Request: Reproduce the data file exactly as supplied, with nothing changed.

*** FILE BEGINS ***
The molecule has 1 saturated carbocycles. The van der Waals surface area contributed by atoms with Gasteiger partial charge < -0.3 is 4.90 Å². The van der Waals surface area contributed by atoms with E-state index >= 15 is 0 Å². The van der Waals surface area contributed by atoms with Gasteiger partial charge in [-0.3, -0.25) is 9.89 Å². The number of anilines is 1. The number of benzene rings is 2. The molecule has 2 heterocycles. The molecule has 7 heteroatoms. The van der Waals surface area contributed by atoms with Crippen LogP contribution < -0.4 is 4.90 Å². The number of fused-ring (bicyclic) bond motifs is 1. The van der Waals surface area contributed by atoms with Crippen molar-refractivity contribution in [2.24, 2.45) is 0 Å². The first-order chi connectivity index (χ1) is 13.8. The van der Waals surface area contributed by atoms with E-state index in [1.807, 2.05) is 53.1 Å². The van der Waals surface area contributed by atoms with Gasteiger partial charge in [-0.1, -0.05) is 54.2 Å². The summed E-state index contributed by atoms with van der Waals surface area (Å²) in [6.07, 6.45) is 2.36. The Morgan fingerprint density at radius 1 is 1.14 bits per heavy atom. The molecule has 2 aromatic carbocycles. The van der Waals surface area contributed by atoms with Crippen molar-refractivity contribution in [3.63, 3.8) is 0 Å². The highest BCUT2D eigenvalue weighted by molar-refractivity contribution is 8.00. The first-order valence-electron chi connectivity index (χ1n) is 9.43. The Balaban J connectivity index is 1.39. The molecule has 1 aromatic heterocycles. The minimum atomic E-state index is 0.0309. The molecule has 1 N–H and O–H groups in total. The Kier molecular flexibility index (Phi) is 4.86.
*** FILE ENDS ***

The molecule has 1 saturated carbocycles. The van der Waals surface area contributed by atoms with Gasteiger partial charge < -0.3 is 4.90 Å². The van der Waals surface area contributed by atoms with E-state index >= 15 is 0 Å². The van der Waals surface area contributed by atoms with Gasteiger partial charge in [-0.3, -0.25) is 9.89 Å². The number of anilines is 1. The number of benzene rings is 2. The molecule has 2 heterocycles. The molecule has 7 heteroatoms. The van der Waals surface area contributed by atoms with Crippen LogP contribution < -0.4 is 4.90 Å². The number of fused-ring (bicyclic) bond motifs is 1. The van der Waals surface area contributed by atoms with Crippen molar-refractivity contribution in [2.24, 2.45) is 0 Å². The first-order chi connectivity index (χ1) is 13.8. The van der Waals surface area contributed by atoms with E-state index in [1.807, 2.05) is 53.1 Å². The van der Waals surface area contributed by atoms with Gasteiger partial charge in [-0.1, -0.05) is 54.2 Å². The summed E-state index contributed by atoms with van der Waals surface area (Å²) in [6.07, 6.45) is 2.36. The Morgan fingerprint density at radius 1 is 1.14 bits per heavy atom. The molecule has 2 aromatic carbocycles. The van der Waals surface area contributed by atoms with Crippen molar-refractivity contribution in [3.63, 3.8) is 0 Å². The highest BCUT2D eigenvalue weighted by molar-refractivity contribution is 8.00. The first-order valence-electron chi connectivity index (χ1n) is 9.43. The Balaban J connectivity index is 1.39. The molecule has 1 aromatic heterocycles. The minimum atomic E-state index is 0.0309. The molecule has 1 N–H and O–H groups in total. The Kier molecular flexibility index (Phi) is 4.86.